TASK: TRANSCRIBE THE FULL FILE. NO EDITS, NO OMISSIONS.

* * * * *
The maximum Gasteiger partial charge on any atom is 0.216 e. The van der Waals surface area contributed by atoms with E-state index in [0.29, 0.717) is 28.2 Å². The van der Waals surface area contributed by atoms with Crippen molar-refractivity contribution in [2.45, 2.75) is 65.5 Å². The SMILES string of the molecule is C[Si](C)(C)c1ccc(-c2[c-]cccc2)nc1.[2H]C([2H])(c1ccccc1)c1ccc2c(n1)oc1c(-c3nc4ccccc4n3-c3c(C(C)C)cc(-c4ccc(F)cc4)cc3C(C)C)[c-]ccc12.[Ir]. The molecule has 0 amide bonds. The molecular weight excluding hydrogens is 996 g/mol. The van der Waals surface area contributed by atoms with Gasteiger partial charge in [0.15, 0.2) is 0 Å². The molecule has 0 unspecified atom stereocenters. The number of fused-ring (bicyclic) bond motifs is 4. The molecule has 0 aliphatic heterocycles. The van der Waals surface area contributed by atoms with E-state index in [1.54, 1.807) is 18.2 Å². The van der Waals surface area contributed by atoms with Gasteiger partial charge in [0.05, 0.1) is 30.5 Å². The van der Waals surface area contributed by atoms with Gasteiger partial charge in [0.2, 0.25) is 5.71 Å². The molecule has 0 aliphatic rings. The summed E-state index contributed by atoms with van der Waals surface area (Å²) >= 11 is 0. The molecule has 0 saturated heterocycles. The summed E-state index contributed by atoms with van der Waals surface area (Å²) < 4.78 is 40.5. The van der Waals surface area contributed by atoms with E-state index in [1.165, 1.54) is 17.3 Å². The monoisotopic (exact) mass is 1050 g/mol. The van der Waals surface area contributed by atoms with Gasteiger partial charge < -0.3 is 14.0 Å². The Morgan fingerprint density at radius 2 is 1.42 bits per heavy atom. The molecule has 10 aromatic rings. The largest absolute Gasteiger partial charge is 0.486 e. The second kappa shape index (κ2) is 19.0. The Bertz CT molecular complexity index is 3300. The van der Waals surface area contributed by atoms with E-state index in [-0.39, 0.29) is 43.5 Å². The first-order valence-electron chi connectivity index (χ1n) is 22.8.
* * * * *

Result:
The maximum Gasteiger partial charge on any atom is 0.216 e. The van der Waals surface area contributed by atoms with E-state index in [0.29, 0.717) is 28.2 Å². The van der Waals surface area contributed by atoms with Crippen molar-refractivity contribution in [2.45, 2.75) is 65.5 Å². The SMILES string of the molecule is C[Si](C)(C)c1ccc(-c2[c-]cccc2)nc1.[2H]C([2H])(c1ccccc1)c1ccc2c(n1)oc1c(-c3nc4ccccc4n3-c3c(C(C)C)cc(-c4ccc(F)cc4)cc3C(C)C)[c-]ccc12.[Ir]. The molecule has 0 amide bonds. The molecular weight excluding hydrogens is 996 g/mol. The van der Waals surface area contributed by atoms with Gasteiger partial charge in [0.15, 0.2) is 0 Å². The molecule has 0 unspecified atom stereocenters. The number of fused-ring (bicyclic) bond motifs is 4. The molecule has 0 aliphatic heterocycles. The van der Waals surface area contributed by atoms with E-state index in [1.54, 1.807) is 18.2 Å². The van der Waals surface area contributed by atoms with Gasteiger partial charge in [0.05, 0.1) is 30.5 Å². The van der Waals surface area contributed by atoms with Gasteiger partial charge in [0.2, 0.25) is 5.71 Å². The molecule has 0 aliphatic rings. The summed E-state index contributed by atoms with van der Waals surface area (Å²) >= 11 is 0. The molecule has 0 saturated heterocycles. The summed E-state index contributed by atoms with van der Waals surface area (Å²) < 4.78 is 40.5. The van der Waals surface area contributed by atoms with E-state index in [1.165, 1.54) is 17.3 Å². The monoisotopic (exact) mass is 1050 g/mol. The van der Waals surface area contributed by atoms with Gasteiger partial charge < -0.3 is 14.0 Å². The Morgan fingerprint density at radius 2 is 1.42 bits per heavy atom. The molecule has 10 aromatic rings. The largest absolute Gasteiger partial charge is 0.486 e. The second kappa shape index (κ2) is 19.0. The Bertz CT molecular complexity index is 3300. The van der Waals surface area contributed by atoms with E-state index in [-0.39, 0.29) is 43.5 Å². The first-order valence-electron chi connectivity index (χ1n) is 22.8.